Overuse is just part of the problem, however. The evolution of resistance really goes into fast-forward when patients with serious diseases like malaria and TB do not follow doctor's orders, often because they are poor and cannot afford a full course of medication. Instead, they take just enough medication to alleviate their symptoms but not enough to rid their system of the original infection. This has the effect of eliminating the drug-sensitive microbes from the lineup and encouraging the drug-resistant ones to grow.

The current attack against resistant strains is multipronged. Some microbiologists are trying to re-engineer the older generation of miracle drugs to get around the mechanisms of resistance. Tetracycline, which kills bacteria by disabling a cellular structure known as the ribosome, is the target of one such effort. Bacteria become resistant to tetracycline, observes Tufts University microbiologist Dr. Stuart Levy, by deploying one protein that serves to shield the ribosome and another that acts as a molecular pump, forcibly ejecting the antibiotic from the cell. Those insights have spawned a line of tetracycline analogs, against which neither the shield nor the pump is effective. Boston-based Paratek, the company Levy helped found, is working with GlaxoSmithKline to develop these analogs into drugs.

Other companies are starting to look for fresh new antimicrobial agents. Cubist, in Cambridge, Mass., has an injectable form of one such agent-daptomycin-in late-stage clinical trials. Like tetracycline, it was derived from filamentous bacteria that dwell in both soil and water. But daptomycin does not work as tetracycline does by inhibiting cellular metabolism. Rather, it disrupts the conformation of the bacterium's cell membrane, more like penicillin. The way daptomycin does this appears to be unique; in other words, the resistance that disease-causing bacteria have developed to penicillin should not readily transfer to daptomycin.

Nature is not the only lode that drug developers are mining. Linezolid, the novel antibiotic just approved by the fda, is totally synthetic, and that is a great advantage, believes Pharmacia Corp.'s Dr. Gary Tarpley, who led the team effort that produced the drug. "Because this compound has never been seen by bacteria," he says, "it is extremely unlikely that there is any pre-existing resistance out there." Like tetracycline, linezolid blocks protein synthesis, but it does so much earlier in the cellular cycle. No other antibiotic operates in this fashion, yet another reason to expect resistance to develop more slowly.

Both daptomycin and linezolid (branded under the trade names Cidecin and Zyvox) are aimed at drug-resistant enterococci and staphylococci, which have ballooned into a huge problem for nursing homes and hospitals. But while that is the most attractive commercial market, a number of American pharmaceutical companies are also participating in private-public partnerships aimed at resolving the global health crisis created by drug-resistant malaria and TB. At present, neither disease is a tremendous problem in the U.S. or Western Europe, but that happy situation may not last forever, especially where TB is concerned. In 1992, at the height of a mini-epidemic in New York City, 3,800 new cases of TB erupted; hardest hit were aids sufferers and the homeless, as well as prison and hospital populations, a third of whom showed drug resistance.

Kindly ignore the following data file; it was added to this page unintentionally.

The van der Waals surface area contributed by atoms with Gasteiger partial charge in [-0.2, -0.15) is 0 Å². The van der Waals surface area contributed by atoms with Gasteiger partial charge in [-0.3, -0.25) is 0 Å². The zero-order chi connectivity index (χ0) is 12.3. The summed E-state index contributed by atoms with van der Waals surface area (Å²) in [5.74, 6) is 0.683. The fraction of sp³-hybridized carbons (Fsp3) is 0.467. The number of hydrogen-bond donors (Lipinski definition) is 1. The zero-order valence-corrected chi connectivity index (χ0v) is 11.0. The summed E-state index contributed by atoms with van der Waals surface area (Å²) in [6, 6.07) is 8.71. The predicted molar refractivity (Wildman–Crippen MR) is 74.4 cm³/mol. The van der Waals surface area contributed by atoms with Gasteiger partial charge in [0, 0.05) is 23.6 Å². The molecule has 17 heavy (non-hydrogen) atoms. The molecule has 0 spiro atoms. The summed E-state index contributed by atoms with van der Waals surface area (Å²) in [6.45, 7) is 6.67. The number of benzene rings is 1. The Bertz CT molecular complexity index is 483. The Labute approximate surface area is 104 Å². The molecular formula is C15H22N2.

Until recently, the outlook for patients with drug-resistant TB could not have been gloomier. The last major anti-TB drug, rifampin, was approved more than a quarter-century ago. In the interim, the TB bacillus has managed to develop resistance to the cocktail of drugs physicians have long used to treat it, including that old standby streptomycin. New drugs, with different mechanisms of action, would be a great help, particularly if they shortened the present six months' time required for treatment. The linezolid family, for example, appears to hold some promise, as does a compound the Seattle-based PathoGenesis Corp. is investigating.

The process of discovering antimicrobials should speed up, thanks to the rapid sequencing of the genomes of disease-causing organisms. Among the latest conquests are the bacteria responsible for causing syphilis and leprosy. The genome of the parasite that causes malaria is also beginning to yield its secrets, including the exact genetic mutations that confer chloroquine resistance. Scientists are beginning to exploit what they know about the parasite's life cycle after it invades the red blood cells of the human body. Daniel Goldberg, a malaria researcher at the Howard Hughes Medical Institute in Chevy Chase, Md., is trying to figure out how to block the parasite's digestion of hemoglobin and thereby cause it to starve.

The microbes that cause such diseases as TB and malaria will never stop evolving, warns Columbia University epidemiologist Dr. Stephen Morse, and they will develop resistance to the next generation of miracle drugs just as they did in the past. How fast they do so is in large part up to us. With antibiotics, too little is not a good thing, observes Morse, and neither is too much. Unless we devise a formula that is just right, he predicts, we will forever be frantically racing to catch up with our nimbler microbial foes.